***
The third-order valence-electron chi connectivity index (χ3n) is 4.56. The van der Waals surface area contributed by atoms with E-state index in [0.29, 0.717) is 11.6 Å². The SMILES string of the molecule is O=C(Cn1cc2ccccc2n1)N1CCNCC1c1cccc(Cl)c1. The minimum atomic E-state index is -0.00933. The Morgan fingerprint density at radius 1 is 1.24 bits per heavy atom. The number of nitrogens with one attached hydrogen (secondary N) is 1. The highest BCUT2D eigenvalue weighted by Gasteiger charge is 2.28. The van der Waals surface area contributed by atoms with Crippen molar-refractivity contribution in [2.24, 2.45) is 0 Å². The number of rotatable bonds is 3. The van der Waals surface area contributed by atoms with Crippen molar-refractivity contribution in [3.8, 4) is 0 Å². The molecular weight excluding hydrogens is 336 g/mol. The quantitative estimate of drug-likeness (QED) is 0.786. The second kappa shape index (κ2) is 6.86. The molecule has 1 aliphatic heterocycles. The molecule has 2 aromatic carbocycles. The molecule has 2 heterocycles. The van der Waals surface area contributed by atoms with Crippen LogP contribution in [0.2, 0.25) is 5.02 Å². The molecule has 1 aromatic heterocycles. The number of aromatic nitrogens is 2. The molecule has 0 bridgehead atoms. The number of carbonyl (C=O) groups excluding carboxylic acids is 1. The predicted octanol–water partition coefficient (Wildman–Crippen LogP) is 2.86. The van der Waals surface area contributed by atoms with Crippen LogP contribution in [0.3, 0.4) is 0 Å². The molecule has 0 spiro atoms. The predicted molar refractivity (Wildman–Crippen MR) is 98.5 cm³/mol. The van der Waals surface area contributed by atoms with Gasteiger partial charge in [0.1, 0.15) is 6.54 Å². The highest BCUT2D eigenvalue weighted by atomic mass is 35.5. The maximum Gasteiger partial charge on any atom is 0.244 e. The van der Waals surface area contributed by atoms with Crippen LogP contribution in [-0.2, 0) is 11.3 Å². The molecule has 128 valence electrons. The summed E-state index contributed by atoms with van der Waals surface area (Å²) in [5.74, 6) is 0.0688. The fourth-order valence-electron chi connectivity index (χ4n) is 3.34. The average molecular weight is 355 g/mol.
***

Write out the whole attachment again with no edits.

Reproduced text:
The third-order valence-electron chi connectivity index (χ3n) is 4.56. The van der Waals surface area contributed by atoms with E-state index in [0.29, 0.717) is 11.6 Å². The SMILES string of the molecule is O=C(Cn1cc2ccccc2n1)N1CCNCC1c1cccc(Cl)c1. The minimum atomic E-state index is -0.00933. The Morgan fingerprint density at radius 1 is 1.24 bits per heavy atom. The number of nitrogens with one attached hydrogen (secondary N) is 1. The highest BCUT2D eigenvalue weighted by Gasteiger charge is 2.28. The van der Waals surface area contributed by atoms with Crippen molar-refractivity contribution in [2.24, 2.45) is 0 Å². The number of rotatable bonds is 3. The van der Waals surface area contributed by atoms with Crippen molar-refractivity contribution in [3.8, 4) is 0 Å². The molecular weight excluding hydrogens is 336 g/mol. The quantitative estimate of drug-likeness (QED) is 0.786. The second kappa shape index (κ2) is 6.86. The molecule has 1 aliphatic heterocycles. The molecule has 2 aromatic carbocycles. The molecule has 2 heterocycles. The van der Waals surface area contributed by atoms with Crippen LogP contribution in [0.2, 0.25) is 5.02 Å². The molecule has 1 aromatic heterocycles. The number of aromatic nitrogens is 2. The molecule has 0 bridgehead atoms. The number of carbonyl (C=O) groups excluding carboxylic acids is 1. The predicted octanol–water partition coefficient (Wildman–Crippen LogP) is 2.86. The van der Waals surface area contributed by atoms with Crippen LogP contribution in [0.3, 0.4) is 0 Å². The molecule has 0 spiro atoms. The predicted molar refractivity (Wildman–Crippen MR) is 98.5 cm³/mol. The van der Waals surface area contributed by atoms with Gasteiger partial charge in [0.1, 0.15) is 6.54 Å². The highest BCUT2D eigenvalue weighted by atomic mass is 35.5. The maximum Gasteiger partial charge on any atom is 0.244 e. The van der Waals surface area contributed by atoms with Crippen LogP contribution in [-0.2, 0) is 11.3 Å². The molecule has 128 valence electrons. The summed E-state index contributed by atoms with van der Waals surface area (Å²) in [5.74, 6) is 0.0688. The fourth-order valence-electron chi connectivity index (χ4n) is 3.34. The average molecular weight is 355 g/mol.